Binance executive escapes Nigerian custody as authorities file new tax charges


One of two Binance executives detained in Nigeria has escaped custody, while the Nigerian government has filed new tax evasion charges against the global cryptocurrency exchange.

Nigeria’s Federal Inland Revenue Service (FIRS) Monday announced that four new charges relating to tax evasion had been filed at the Federal High Court in Abuja, according to multiple local media reports.

Binance faces charges of alleged non-payment of Value-Added Tax (VAT) and company income tax, failure to submit tax returns and complicity in aiding customers to evade taxes through its platform, the reports said.

Alongside the company, two senior executives — U.S. citizen Tigran Gambaryan and British-Kenyan Nadeem Anjarwalla — were both charged and remanded in custody by Nigerian authorities.

Reports emerged over the weekend that Anjarwalla escaped on Friday from the Abuja guest house where the pair was detained.

“We were made aware that Nadeem is no longer in Nigerian custody. Our primary focus remains on the safety of our employees and we are working collaboratively with Nigerian authorities to quickly resolve this issue,” a Binance spokesperson told CNBC.

The country is in talks with Interpol to secure an international arrest warrant for Anjarwalla, Reuters reported, citing Nigeria’s national security adviser. The National Security Agency did not immediately respond to a CNBC request for comment.

Binance staff detained in Nigeria as country claims crypto investments are devaluing its currency

The families of the two employees declined to comment at this time, but issued statements on March 20, following a hearing at which Nigerian authorities extended their detainment.

Anjarwalla’s wife, Elahe Anjarwalla, said she was “completely heartbroken” that he would not be home in time to celebrate their son’s first birthday.

“Nadeem has no authority to make high level decisions at Binance and I am once again asking from the bottom of my heart that the Nigerian authorities please allow him and Tigran to return home whilst they continue their discussions with Binance. I am also calling on the British and Kenyan governments to do more to get Nadeem back home to us,” she said.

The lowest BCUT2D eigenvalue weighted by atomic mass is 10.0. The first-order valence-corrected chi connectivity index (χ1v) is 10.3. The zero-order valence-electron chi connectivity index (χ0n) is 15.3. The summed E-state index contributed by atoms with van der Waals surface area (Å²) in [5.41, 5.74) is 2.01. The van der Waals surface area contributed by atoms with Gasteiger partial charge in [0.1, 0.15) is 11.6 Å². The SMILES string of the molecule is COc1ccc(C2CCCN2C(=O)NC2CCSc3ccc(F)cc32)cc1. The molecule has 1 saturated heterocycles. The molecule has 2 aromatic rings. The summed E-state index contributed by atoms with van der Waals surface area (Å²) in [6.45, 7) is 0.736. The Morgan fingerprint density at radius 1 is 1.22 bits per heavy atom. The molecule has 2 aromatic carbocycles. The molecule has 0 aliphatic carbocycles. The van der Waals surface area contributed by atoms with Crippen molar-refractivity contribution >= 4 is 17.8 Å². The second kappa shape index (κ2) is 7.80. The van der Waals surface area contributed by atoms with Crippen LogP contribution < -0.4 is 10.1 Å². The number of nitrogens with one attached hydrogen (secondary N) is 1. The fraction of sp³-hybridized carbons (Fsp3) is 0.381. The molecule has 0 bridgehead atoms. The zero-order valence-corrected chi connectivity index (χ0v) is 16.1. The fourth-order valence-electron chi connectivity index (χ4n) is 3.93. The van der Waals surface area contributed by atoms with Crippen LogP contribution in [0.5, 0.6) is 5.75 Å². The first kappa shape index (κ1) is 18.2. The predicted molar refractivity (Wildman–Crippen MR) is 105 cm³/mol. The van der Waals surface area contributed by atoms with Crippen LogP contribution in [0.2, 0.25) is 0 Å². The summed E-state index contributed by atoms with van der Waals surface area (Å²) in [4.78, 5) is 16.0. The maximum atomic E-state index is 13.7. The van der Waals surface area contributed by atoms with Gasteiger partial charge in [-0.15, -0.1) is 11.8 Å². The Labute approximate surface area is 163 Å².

Gambaryan’s wife Yuki said she did not know what to tell their two children about their father’s absence.

“Tigran is globally recognized for his work in law enforcement and many of his peers would say that Tigran’s continuous efforts are what keep crypto currencies safe and clean,” she said.

“Please let him come home to continue this good work. The longer that our husbands are away from our families, the harder it is becoming for us to go about our daily lives.”

A month in custody

Gambaryan and Anjarwalla were taken into custody in Nigeria on Feb. 26, although neither was charged at the time with any crimes. The Abuja government accused their employer of wreaking havoc on the country’s local currency.

The Nigerian naira is one of the worst-performing currencies in the world and has lost nearly 70% of its value to the U.S. dollar over the past year. Locals have flocked to cryptocurrencies in recent years to shelter their savings from the plunging currency and a soaring inflation rate that hit nearly 30% two months ago.

But Binance’s troubles in Nigeria appear to be less about a crypto crackdown and more of an attack on what Abuja sees as a bad actor in the space.

Nigeria has expressed two chief concerns with Binance — the fact that the government doesn’t know where money goes or how it moves through the exchange, and that the exchange was allegedly facilitating speculation on the price of the naira through its peer-to-peer marketplace.

The government alleged that Binance was laundering money and that $26 billion worth of untraceable funds had moved through the exchange.

Authorities in Abuja have also contended that traders using this P2P platform to trade the local currency for U.S. dollar-pegged stablecoins, like tether, were colluding on the price to maximize the exchange value. Binance has since shut down its peer-to-peer trading platform in Nigeria.

This is not the first time that Abuja has taken issue with Binance. In July 2023, Nigeria’s Securities and Exchange Commission put out a circular warning people against doing business with the exchange, noting that “any investing public dealing with this entity” was doing so at a “high level of risk” that “may result in total loss of investments.

CNBC’s Ruxandra Iordache contributed to this report.



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